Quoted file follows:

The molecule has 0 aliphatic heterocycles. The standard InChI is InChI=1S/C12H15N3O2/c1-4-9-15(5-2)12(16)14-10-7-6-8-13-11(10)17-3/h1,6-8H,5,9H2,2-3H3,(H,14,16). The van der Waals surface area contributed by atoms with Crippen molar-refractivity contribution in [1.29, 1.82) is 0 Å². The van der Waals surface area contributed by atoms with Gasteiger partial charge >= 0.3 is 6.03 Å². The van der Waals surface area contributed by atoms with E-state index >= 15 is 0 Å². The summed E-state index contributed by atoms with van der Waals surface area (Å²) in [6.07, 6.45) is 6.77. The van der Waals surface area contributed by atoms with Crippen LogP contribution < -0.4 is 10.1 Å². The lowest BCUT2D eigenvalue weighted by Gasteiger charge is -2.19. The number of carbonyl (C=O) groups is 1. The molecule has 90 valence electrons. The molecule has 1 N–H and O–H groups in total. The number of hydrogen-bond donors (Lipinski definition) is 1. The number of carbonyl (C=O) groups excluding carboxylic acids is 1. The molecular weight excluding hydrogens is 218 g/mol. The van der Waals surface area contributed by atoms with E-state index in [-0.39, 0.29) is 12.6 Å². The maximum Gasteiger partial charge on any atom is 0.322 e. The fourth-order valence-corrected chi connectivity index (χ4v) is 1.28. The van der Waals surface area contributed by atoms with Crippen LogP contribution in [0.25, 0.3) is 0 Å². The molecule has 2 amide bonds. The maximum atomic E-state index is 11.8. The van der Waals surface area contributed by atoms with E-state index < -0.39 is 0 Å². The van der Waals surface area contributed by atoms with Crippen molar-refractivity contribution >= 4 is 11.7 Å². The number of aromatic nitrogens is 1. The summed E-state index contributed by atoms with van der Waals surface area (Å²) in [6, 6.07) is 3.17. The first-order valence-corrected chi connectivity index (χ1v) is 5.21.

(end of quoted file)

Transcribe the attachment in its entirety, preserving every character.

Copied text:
The molecule has 0 aliphatic heterocycles. The standard InChI is InChI=1S/C12H15N3O2/c1-4-9-15(5-2)12(16)14-10-7-6-8-13-11(10)17-3/h1,6-8H,5,9H2,2-3H3,(H,14,16). The van der Waals surface area contributed by atoms with Crippen molar-refractivity contribution in [1.29, 1.82) is 0 Å². The van der Waals surface area contributed by atoms with Gasteiger partial charge >= 0.3 is 6.03 Å². The van der Waals surface area contributed by atoms with E-state index >= 15 is 0 Å². The summed E-state index contributed by atoms with van der Waals surface area (Å²) in [6.07, 6.45) is 6.77. The van der Waals surface area contributed by atoms with Crippen LogP contribution < -0.4 is 10.1 Å². The lowest BCUT2D eigenvalue weighted by Gasteiger charge is -2.19. The number of carbonyl (C=O) groups is 1. The molecule has 90 valence electrons. The molecule has 1 N–H and O–H groups in total. The number of hydrogen-bond donors (Lipinski definition) is 1. The number of carbonyl (C=O) groups excluding carboxylic acids is 1. The molecular weight excluding hydrogens is 218 g/mol. The van der Waals surface area contributed by atoms with E-state index in [-0.39, 0.29) is 12.6 Å². The maximum Gasteiger partial charge on any atom is 0.322 e. The fourth-order valence-corrected chi connectivity index (χ4v) is 1.28. The van der Waals surface area contributed by atoms with Crippen LogP contribution in [0.25, 0.3) is 0 Å². The molecule has 2 amide bonds. The maximum atomic E-state index is 11.8. The van der Waals surface area contributed by atoms with E-state index < -0.39 is 0 Å². The van der Waals surface area contributed by atoms with Crippen molar-refractivity contribution >= 4 is 11.7 Å². The number of aromatic nitrogens is 1. The summed E-state index contributed by atoms with van der Waals surface area (Å²) in [6, 6.07) is 3.17. The first-order valence-corrected chi connectivity index (χ1v) is 5.21.